It’s not very long, only 183 words, but looking at what others have written this week, coming in way under the limit seems to be a trend.  This is different from any of the other writing I have posted here before.  I hope you like it.  Please comment and let me know what you think.  I’ll be curious to know.


My body shines dully
in the glow of the lamp
that lights the front porch

I cry out,
Yet silent,
from a throat of glass

Who will hear me?
Who will find me here,
on the porch as the night falls?

The wind blows
I cannot hear it, though—
my ears are glazed
I cannot feel it
It does not ruffle my fur

Rain falls
The wind blows it onto the porch
and it beads upon my finish
and runs in rivulets
like tears falling
to puddle on the ground at my feet

Who will come for me?
Who will dry me
with gentle hands
holding warm towels?

I stand sentinel against the night
Guarding the house
Keeping my people safe
It is cold, though
And it is


So the wind blows
and the rain falls
and I cry out into the dark
Wanting only to come inside
where it is warm
and dry
and full of loving hands
To hold me
And admire me
And keep me safe
and whole

Not alone any more


Chuck Wendig: The Last American

Last week’s Chuck Wendig challenge wasn’t to write a story, but rather to come up with a three word title for a story.  Chuck randomly selected ten of those titles, and this week’s Challenge, Ten Titles From You, the objective was to pick one of those titles and give it a go, staying under 1,000 words.  I picked “The Last American” and came in at 791 words.  I’m not entirely sure it’s that great of a story, but the title brought an image into my head so I wrote the story to get to that image.  Please to enjoy.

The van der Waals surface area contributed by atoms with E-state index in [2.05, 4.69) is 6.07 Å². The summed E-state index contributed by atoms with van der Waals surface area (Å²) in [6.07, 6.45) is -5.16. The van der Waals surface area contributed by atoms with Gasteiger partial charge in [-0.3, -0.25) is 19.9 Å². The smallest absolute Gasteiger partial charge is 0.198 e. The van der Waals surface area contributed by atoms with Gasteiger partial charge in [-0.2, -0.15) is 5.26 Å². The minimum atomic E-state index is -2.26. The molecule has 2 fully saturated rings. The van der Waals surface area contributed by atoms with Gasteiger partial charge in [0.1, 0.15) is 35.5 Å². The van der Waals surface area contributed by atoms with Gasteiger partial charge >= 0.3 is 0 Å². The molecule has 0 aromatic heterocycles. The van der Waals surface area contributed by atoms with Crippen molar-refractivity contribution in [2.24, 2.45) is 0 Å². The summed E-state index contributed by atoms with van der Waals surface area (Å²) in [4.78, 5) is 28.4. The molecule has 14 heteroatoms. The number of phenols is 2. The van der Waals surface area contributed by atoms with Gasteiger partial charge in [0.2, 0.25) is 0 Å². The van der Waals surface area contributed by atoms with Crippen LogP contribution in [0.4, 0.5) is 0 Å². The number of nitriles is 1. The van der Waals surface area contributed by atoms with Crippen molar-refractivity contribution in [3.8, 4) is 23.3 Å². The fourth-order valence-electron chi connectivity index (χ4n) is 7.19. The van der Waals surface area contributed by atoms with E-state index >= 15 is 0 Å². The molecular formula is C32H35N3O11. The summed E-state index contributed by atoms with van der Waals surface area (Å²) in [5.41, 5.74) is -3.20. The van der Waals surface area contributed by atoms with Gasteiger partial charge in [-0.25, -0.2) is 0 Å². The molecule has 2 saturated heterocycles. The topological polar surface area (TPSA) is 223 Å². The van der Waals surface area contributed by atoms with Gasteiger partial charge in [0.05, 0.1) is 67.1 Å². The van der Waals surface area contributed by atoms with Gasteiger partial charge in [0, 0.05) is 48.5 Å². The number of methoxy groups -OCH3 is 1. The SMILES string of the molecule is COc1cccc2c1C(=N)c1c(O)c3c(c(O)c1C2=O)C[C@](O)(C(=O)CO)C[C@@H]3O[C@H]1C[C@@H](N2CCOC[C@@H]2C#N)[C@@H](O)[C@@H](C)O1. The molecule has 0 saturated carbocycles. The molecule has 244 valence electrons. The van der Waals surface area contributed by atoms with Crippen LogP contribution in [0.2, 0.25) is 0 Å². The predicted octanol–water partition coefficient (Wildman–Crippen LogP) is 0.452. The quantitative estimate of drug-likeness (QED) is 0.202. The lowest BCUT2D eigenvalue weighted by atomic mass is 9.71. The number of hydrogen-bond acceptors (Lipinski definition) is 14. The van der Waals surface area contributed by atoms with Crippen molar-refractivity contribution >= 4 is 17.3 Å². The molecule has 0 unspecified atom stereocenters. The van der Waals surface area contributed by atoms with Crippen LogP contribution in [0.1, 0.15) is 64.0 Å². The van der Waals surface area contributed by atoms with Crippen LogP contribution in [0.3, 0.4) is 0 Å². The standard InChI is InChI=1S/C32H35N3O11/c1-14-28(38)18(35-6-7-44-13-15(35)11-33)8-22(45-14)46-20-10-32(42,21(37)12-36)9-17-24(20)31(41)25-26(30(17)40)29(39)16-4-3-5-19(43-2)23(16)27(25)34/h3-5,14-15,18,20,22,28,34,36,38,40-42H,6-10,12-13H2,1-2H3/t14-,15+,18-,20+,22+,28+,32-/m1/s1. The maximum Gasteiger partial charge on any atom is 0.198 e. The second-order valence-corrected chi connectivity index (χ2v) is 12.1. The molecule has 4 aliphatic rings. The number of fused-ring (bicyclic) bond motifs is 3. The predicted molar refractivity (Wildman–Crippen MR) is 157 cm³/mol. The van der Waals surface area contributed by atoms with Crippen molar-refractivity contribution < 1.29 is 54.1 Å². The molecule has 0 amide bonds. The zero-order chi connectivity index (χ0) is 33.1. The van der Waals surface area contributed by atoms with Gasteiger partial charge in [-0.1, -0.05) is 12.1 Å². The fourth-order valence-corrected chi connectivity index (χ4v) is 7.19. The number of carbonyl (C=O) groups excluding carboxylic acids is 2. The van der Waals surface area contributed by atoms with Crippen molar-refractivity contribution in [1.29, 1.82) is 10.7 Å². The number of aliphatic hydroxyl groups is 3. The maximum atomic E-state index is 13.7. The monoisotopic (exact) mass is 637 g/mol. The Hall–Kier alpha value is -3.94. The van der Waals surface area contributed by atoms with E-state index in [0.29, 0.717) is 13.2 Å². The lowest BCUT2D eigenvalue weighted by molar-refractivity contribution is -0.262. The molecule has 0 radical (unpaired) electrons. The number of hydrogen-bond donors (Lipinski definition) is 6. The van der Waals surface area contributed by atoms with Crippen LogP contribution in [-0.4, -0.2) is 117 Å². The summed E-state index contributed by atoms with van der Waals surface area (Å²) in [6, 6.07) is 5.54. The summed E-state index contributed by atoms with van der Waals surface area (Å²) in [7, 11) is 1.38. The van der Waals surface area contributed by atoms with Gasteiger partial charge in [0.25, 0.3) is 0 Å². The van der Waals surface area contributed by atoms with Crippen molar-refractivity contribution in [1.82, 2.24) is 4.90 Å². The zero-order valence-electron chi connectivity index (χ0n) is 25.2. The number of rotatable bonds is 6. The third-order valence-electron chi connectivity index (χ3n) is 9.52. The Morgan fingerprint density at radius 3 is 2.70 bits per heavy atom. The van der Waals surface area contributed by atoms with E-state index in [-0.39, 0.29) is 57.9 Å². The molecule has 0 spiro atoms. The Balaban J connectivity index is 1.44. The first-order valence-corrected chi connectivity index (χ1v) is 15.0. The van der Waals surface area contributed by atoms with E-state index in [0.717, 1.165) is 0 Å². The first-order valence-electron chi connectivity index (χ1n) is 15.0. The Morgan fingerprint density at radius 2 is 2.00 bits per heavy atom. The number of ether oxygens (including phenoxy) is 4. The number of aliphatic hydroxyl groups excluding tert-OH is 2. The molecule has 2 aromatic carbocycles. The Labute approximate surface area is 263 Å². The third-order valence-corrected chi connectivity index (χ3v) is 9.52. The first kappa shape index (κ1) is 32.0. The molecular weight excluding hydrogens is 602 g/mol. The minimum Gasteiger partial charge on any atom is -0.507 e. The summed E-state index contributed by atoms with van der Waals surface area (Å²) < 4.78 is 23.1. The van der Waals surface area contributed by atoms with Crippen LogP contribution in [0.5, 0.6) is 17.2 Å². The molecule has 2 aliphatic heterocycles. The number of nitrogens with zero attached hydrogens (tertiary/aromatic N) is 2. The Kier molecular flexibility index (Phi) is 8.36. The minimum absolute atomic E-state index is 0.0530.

Lonnie Barksdale, the last American, stood between two of the towering white columns, staring up into the great stone face of Abraham Lincoln.  He read the words engraved on the walls.  One sentence in particular caught his attention:  “It is for us the living, rather, to be dedicated here to the unfinished work which they who fought here have thus far so nobly advanced.“  He chuckled, a wry laugh that he liked to think Lincoln would have shared had they ever spoken.

He descended the steps, remembering the famous speeches he had seen, Martin Luther King and Forrest Gump, wondering what it must have been like to look out over so many thousands of people.  He shook his head.  It beggared description.

He walked down the Mall, stopping at each of the monuments and memorials to reflect on their meanings.  He ran his fingers over names on the Vietnam wall.  They were names of soldiers long dead, many of whom had died to defend an ideal that they hadn’t believed in.

Lonnie could relate.

He stood at the base of the Washington Monument and looked up, up, up, to where its four sides met, hundreds of feet in the air.  George Washington had been a great man.  He had given Alexander Hamilton his shot, made Hamilton his right-hand man, and together they had battled the Democratic Republicans to a standstill until Washington had gone home to Mount Vernon.